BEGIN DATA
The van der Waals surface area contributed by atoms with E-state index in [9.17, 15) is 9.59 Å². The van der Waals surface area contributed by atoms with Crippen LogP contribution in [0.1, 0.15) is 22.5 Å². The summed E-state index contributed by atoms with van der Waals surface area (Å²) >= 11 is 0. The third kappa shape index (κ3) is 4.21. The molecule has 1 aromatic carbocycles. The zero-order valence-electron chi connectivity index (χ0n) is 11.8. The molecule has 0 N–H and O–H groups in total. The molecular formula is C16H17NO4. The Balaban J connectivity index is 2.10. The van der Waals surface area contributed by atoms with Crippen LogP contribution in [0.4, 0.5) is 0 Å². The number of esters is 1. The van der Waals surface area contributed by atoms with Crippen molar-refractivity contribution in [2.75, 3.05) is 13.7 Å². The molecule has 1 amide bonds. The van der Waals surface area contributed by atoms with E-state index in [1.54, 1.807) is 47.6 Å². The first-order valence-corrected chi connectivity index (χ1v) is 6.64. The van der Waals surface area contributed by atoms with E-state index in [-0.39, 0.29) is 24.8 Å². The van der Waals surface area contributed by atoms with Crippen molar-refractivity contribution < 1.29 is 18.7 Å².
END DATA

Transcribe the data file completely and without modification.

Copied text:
The van der Waals surface area contributed by atoms with E-state index in [9.17, 15) is 9.59 Å². The van der Waals surface area contributed by atoms with Crippen LogP contribution in [0.1, 0.15) is 22.5 Å². The summed E-state index contributed by atoms with van der Waals surface area (Å²) >= 11 is 0. The third kappa shape index (κ3) is 4.21. The molecule has 1 aromatic carbocycles. The zero-order valence-electron chi connectivity index (χ0n) is 11.8. The molecule has 0 N–H and O–H groups in total. The molecular formula is C16H17NO4. The Balaban J connectivity index is 2.10. The van der Waals surface area contributed by atoms with Crippen LogP contribution in [0.4, 0.5) is 0 Å². The number of esters is 1. The van der Waals surface area contributed by atoms with Crippen molar-refractivity contribution in [2.75, 3.05) is 13.7 Å². The molecule has 1 amide bonds. The van der Waals surface area contributed by atoms with E-state index in [1.54, 1.807) is 47.6 Å². The first-order valence-corrected chi connectivity index (χ1v) is 6.64. The van der Waals surface area contributed by atoms with E-state index in [-0.39, 0.29) is 24.8 Å². The van der Waals surface area contributed by atoms with Crippen molar-refractivity contribution < 1.29 is 18.7 Å².